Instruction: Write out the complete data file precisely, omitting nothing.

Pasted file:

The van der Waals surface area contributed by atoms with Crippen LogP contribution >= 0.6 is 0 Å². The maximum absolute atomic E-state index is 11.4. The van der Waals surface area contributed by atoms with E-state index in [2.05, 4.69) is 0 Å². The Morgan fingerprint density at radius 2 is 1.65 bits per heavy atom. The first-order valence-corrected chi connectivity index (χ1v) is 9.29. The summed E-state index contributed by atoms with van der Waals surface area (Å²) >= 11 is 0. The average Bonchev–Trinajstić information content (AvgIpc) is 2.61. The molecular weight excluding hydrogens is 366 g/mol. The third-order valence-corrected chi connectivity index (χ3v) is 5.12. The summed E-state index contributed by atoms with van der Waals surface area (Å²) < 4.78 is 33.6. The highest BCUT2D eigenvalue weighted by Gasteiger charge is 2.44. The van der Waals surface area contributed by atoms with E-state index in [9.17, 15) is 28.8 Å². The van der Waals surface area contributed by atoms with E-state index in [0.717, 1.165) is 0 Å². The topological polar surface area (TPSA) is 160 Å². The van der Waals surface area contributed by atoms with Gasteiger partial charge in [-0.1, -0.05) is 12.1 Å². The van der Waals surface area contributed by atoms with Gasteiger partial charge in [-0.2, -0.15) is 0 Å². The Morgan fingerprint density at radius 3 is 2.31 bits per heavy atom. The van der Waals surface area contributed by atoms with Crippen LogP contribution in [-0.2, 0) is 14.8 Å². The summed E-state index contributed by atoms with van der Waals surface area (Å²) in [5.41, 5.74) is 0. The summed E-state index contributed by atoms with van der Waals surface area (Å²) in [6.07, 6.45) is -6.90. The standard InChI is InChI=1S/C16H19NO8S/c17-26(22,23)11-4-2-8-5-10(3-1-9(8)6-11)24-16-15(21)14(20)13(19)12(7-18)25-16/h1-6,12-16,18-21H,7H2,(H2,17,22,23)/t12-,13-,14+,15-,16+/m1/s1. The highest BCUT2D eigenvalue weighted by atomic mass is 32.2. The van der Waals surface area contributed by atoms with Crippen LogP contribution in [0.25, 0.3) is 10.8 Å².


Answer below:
The van der Waals surface area contributed by atoms with Crippen LogP contribution >= 0.6 is 0 Å². The maximum absolute atomic E-state index is 11.4. The van der Waals surface area contributed by atoms with E-state index in [2.05, 4.69) is 0 Å². The Morgan fingerprint density at radius 2 is 1.65 bits per heavy atom. The first-order valence-corrected chi connectivity index (χ1v) is 9.29. The summed E-state index contributed by atoms with van der Waals surface area (Å²) >= 11 is 0. The average Bonchev–Trinajstić information content (AvgIpc) is 2.61. The molecular weight excluding hydrogens is 366 g/mol. The third-order valence-corrected chi connectivity index (χ3v) is 5.12. The summed E-state index contributed by atoms with van der Waals surface area (Å²) < 4.78 is 33.6. The highest BCUT2D eigenvalue weighted by Gasteiger charge is 2.44. The van der Waals surface area contributed by atoms with E-state index in [9.17, 15) is 28.8 Å². The van der Waals surface area contributed by atoms with E-state index in [0.717, 1.165) is 0 Å². The topological polar surface area (TPSA) is 160 Å². The van der Waals surface area contributed by atoms with Gasteiger partial charge in [-0.1, -0.05) is 12.1 Å². The van der Waals surface area contributed by atoms with Gasteiger partial charge in [-0.2, -0.15) is 0 Å². The Morgan fingerprint density at radius 3 is 2.31 bits per heavy atom. The van der Waals surface area contributed by atoms with Crippen LogP contribution in [-0.2, 0) is 14.8 Å². The summed E-state index contributed by atoms with van der Waals surface area (Å²) in [5.41, 5.74) is 0. The summed E-state index contributed by atoms with van der Waals surface area (Å²) in [6.07, 6.45) is -6.90. The standard InChI is InChI=1S/C16H19NO8S/c17-26(22,23)11-4-2-8-5-10(3-1-9(8)6-11)24-16-15(21)14(20)13(19)12(7-18)25-16/h1-6,12-16,18-21H,7H2,(H2,17,22,23)/t12-,13-,14+,15-,16+/m1/s1. The highest BCUT2D eigenvalue weighted by atomic mass is 32.2. The van der Waals surface area contributed by atoms with Crippen LogP contribution in [0.25, 0.3) is 10.8 Å².